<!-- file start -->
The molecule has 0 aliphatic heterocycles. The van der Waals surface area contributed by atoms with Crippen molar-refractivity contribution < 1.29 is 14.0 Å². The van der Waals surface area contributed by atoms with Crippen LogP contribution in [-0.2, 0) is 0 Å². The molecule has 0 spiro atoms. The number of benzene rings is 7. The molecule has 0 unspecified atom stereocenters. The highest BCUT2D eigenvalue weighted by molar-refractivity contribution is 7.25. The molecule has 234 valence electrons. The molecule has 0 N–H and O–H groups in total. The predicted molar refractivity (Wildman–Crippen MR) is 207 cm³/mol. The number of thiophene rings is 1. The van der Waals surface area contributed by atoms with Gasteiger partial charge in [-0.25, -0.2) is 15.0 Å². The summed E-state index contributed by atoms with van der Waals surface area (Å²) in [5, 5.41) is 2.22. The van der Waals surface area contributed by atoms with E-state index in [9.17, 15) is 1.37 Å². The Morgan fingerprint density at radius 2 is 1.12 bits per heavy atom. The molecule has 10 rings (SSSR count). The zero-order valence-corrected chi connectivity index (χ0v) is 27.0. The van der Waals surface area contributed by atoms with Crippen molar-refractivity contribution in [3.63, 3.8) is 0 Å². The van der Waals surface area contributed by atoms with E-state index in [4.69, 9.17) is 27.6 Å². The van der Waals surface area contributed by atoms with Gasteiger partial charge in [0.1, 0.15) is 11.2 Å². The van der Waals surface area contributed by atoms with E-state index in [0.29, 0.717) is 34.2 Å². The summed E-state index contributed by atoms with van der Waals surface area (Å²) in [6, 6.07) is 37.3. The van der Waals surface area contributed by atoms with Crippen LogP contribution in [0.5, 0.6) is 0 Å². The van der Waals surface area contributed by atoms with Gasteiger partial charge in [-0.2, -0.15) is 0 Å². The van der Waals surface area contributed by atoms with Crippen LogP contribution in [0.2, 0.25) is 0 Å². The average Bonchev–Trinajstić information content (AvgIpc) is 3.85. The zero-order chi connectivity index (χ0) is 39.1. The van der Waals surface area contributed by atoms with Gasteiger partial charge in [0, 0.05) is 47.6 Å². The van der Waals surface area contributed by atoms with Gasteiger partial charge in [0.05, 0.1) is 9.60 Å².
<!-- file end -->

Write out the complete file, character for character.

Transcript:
The molecule has 0 aliphatic heterocycles. The van der Waals surface area contributed by atoms with Crippen molar-refractivity contribution < 1.29 is 14.0 Å². The van der Waals surface area contributed by atoms with Crippen LogP contribution in [-0.2, 0) is 0 Å². The molecule has 0 spiro atoms. The number of benzene rings is 7. The molecule has 0 unspecified atom stereocenters. The highest BCUT2D eigenvalue weighted by molar-refractivity contribution is 7.25. The molecule has 234 valence electrons. The molecule has 0 N–H and O–H groups in total. The predicted molar refractivity (Wildman–Crippen MR) is 207 cm³/mol. The number of thiophene rings is 1. The van der Waals surface area contributed by atoms with Gasteiger partial charge in [-0.25, -0.2) is 15.0 Å². The summed E-state index contributed by atoms with van der Waals surface area (Å²) in [5, 5.41) is 2.22. The van der Waals surface area contributed by atoms with E-state index in [9.17, 15) is 1.37 Å². The Morgan fingerprint density at radius 2 is 1.12 bits per heavy atom. The molecule has 10 rings (SSSR count). The zero-order valence-corrected chi connectivity index (χ0v) is 27.0. The van der Waals surface area contributed by atoms with Crippen molar-refractivity contribution in [3.63, 3.8) is 0 Å². The van der Waals surface area contributed by atoms with E-state index in [4.69, 9.17) is 27.6 Å². The van der Waals surface area contributed by atoms with Gasteiger partial charge in [0.1, 0.15) is 11.2 Å². The van der Waals surface area contributed by atoms with E-state index in [0.29, 0.717) is 34.2 Å². The summed E-state index contributed by atoms with van der Waals surface area (Å²) in [6, 6.07) is 37.3. The van der Waals surface area contributed by atoms with Crippen LogP contribution in [0.5, 0.6) is 0 Å². The van der Waals surface area contributed by atoms with Gasteiger partial charge in [-0.2, -0.15) is 0 Å². The van der Waals surface area contributed by atoms with Crippen LogP contribution in [0.2, 0.25) is 0 Å². The average Bonchev–Trinajstić information content (AvgIpc) is 3.85. The zero-order chi connectivity index (χ0) is 39.1. The van der Waals surface area contributed by atoms with Gasteiger partial charge in [0, 0.05) is 47.6 Å². The van der Waals surface area contributed by atoms with Gasteiger partial charge in [0.05, 0.1) is 9.60 Å².